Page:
Correcting mistakes in light of new data and updating findings to reflect this is often considered to be a key characteristic of scientific research. Commenting on the ‘Loss-of-Confidence Project’, a study into self-correction amongst psychologists, Julia M. Rohrer, suggests that in practice self-correction of published research is, infrequent, difficult to achieve and perceived to come with reputational costs. However, by reframing and changing the static nature of academic publications, it may be possible to develop a research culture more conducive to self-correction.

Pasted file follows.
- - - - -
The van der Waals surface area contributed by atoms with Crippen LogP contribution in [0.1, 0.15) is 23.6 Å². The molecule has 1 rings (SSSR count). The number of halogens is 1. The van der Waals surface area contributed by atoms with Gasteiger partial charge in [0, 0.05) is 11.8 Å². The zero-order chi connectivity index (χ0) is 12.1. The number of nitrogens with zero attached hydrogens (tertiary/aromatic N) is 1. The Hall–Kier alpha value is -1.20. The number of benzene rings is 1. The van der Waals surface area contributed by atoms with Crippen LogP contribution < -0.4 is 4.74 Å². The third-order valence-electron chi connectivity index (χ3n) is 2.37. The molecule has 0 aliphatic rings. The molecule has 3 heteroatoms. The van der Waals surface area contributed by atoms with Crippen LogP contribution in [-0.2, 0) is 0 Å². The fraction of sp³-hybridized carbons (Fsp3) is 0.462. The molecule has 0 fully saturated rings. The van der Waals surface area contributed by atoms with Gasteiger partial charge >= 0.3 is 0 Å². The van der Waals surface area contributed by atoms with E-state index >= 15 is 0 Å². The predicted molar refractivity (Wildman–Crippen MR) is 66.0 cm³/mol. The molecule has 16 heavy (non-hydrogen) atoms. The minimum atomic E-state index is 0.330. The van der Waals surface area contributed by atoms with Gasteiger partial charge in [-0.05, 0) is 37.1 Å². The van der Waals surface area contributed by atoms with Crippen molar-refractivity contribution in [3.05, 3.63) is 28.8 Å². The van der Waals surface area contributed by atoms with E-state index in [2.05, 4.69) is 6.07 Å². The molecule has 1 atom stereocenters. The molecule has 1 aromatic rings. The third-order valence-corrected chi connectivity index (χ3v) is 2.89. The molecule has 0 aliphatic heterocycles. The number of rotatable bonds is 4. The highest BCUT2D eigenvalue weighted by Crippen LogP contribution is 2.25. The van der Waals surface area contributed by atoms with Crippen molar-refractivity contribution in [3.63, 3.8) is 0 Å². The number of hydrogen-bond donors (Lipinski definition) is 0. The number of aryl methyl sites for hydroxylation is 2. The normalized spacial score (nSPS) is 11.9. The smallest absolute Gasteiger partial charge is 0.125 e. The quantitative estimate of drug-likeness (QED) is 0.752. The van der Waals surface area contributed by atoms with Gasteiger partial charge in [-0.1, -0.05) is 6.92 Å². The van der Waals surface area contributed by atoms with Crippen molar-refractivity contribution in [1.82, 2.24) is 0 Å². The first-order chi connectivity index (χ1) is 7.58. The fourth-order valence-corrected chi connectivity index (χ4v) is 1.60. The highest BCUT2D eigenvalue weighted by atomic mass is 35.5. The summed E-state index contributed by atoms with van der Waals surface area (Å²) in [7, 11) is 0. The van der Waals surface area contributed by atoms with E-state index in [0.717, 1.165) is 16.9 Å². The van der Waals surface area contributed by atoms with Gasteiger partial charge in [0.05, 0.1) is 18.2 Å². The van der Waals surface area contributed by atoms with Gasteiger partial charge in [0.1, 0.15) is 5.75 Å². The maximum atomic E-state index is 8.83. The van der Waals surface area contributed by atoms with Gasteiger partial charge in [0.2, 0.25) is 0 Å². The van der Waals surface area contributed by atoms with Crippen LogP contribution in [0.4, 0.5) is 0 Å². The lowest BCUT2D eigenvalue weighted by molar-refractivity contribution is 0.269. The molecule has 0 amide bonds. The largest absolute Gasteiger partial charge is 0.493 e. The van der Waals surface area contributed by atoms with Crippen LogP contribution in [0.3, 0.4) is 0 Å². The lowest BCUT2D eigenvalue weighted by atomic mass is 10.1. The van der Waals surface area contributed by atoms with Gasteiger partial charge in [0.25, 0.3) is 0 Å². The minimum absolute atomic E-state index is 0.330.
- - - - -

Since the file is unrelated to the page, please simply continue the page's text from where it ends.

With the 2021 publication of The SAGE Encyclopedia of Trans Studies, a timely question is, what is the state of trans studies now and in the future? In this archived webinar, a panel of leading scholars in the field — all contributors to the encyclopedia — discuss this topic.
The National Science Foundation is opening up new venues and new vectors for investment in social and behavioral sciences. The head of the NSF’s social science directorate outlines what some of the opportunities are and how to apply for them right now